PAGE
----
Fact: Fist Bumps Are 90% Less Gross Compared To Handshakes

Fist bumping isn't only cooler, it's a lot more hygienic too. Here's why.

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Fist bumping is not only a whole lot cooler than handshakes, they're 10 times more hygienic too, researches say. We've got the facts to back this up:

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1. Your hands are a theme park of bacteria. You sneeze into your hands, you touch door knobs, hand rails, toilet seats, they've been all over.

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"Hand-to-hand contact is a known way of spreading germs," said Dr. Len Horovitz, a pulmonary specialist at Lenox Hill Hospital in New York City. "The issue is that unwashed hands carry germs, and the recipient touches their face and introduces germs into the body. Hand bumping may not be better insurance against spreading infection," he added.

Germs from unwashed hands can get into foods and drinks while people prepare or consume them. Germs can multiply in some types of foods or drinks, under certain conditions, and make people sick.

2. So much infection transmits through handshakes that some people from the American Medical Association wanted handshaking banned from hospitals

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Last month, authors of an article in The Journal of the American Medical Association raised eyebrows by suggesting that handshaking be banned in hospitals. Despite the daily efforts of hospital infection control teams, hospital workers only get hand cleansing right 40% of the time.

In an attempt to avoid contracting or spreading infection, many individuals have made their own efforts to avoid shaking hands in various settings but, in doing so, may face social, political, and even financial risks.

3. British researchers found that fist bumps spread 90% less bacteria compared to handshakes

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To test what type of greeting might spread the most germs from one hand to another, one researcher would dip a gloved hand into a container brimming with a fairly harmless strain of E. coli bacteria. That researcher would then shake, fist bump or high-five the gloved, but clean, hand of another researcher. The glove that had been germ-free to start with was then tested for levels of E. coli bacteria.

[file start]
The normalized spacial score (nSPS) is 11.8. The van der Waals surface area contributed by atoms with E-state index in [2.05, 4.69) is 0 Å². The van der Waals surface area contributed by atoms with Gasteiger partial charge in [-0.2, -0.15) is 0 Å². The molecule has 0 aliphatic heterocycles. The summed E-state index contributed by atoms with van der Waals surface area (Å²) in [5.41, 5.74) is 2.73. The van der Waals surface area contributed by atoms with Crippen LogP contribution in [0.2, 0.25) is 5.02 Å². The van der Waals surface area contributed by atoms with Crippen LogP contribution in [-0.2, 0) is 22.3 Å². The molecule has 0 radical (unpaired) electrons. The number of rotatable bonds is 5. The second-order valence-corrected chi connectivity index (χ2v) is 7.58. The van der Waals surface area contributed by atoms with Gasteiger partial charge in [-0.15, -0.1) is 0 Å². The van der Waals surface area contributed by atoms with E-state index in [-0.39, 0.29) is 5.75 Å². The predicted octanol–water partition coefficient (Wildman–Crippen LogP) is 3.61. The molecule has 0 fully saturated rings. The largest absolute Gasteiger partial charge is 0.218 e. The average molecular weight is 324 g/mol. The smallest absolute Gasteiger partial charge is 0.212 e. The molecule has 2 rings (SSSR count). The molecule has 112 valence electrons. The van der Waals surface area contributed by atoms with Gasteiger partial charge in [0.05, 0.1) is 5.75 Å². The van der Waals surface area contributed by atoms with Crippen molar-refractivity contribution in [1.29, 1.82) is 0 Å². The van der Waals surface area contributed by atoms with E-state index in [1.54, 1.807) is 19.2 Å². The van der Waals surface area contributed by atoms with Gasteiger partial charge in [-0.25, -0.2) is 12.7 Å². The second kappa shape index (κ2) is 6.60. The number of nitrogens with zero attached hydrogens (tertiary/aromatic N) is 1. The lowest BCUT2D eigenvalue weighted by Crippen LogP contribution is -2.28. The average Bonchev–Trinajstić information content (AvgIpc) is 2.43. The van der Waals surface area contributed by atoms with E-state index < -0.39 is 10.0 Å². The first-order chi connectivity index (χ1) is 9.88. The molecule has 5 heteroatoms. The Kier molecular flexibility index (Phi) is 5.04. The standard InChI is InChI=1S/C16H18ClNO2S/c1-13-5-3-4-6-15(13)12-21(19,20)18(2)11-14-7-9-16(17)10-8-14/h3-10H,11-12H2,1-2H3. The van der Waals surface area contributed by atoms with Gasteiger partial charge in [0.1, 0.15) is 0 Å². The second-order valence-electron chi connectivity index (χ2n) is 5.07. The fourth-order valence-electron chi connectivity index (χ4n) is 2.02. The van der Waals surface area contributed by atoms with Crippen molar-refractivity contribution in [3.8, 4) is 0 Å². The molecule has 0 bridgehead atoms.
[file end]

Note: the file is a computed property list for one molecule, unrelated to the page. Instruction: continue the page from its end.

The handshake turned out to be the dirtiest exchange of all, spreading twice as many germs as a high-five and about 10 times as many germs as a fist bump, the investigators found. Using paint in a second round of tests, the researchers found that more of each person's hand touched the other person's hand in a handshake, and that they tended to last longer. They theorized that those two facts might explain why handshakes are the least sanitary exchange.

4. No matter how elaborate your fist bump choreography, the good thing is that they don't linger like handshakes and you touch less surface area

Dr. Whitworth hypothesized that fist-bumps are more hygienic mostly because they minimize the surface area of hand-to-hand contact, and they’re usually quicker than handshakes.

5. If Malaysians were to fist bump more, we could reduce the spread of infectious diseases say scientists

“People rarely think about the health implications of shaking hands,” Dr. Dave Whitworth, of Aberystwyth University in Wales, said in a statement. “If the general public could be encouraged to fist-bump, there is genuine potential to reduce the spread of infectious diseases.”

Feces (poop) from people or animals is an important source of germs like Salmonella, E. coli O157, and norovirus that cause diarrhoea, and it can spread some respiratory infections like adenovirus and hand-foot-mouth disease. These kinds of germs can get onto hands after people use the toilet or change a diaper, but also in less obvious ways, like after handling raw meats that have invisible amounts of animal poop on them.

Fist bumps became popular in 2008 after Michelle Obama fist-bumped her husband in an endearing, public show of support before his speech

Michelle Obama gives her husband, Democratic presidential candidate US Senator Barack Obama, a fist-bump as a sign of support before he speaks to supporters at the Xcel Center

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Judging by the media hysteria at the time, the fist bump dates back only as far as 2008, when Michelle Obama nudged her husband, Barack, during a presidential campaign speech in Minnesota. Regardless, the pound boosted the Obamas' popularity among voters of all colours; the Washington Post called it "the fist bump heard 'round the world'".

They (American academics Samy Alim and Geneva Smitherman) first define the pound as "a gesture of solidarity and comradeship… also used in a celebratory sense and sometimes as a nuanced greeting among intimates and/or those with a shared social history". They trace that history in mainstream black culture to the Sixties, when African-American soldiers fighting in Vietnam used the dap, a variation on the pound in which the fists meet vertically, one above the other.

Think you're safe and hygienic enough to ward off germs? That's what we thought too, until we found more facts:

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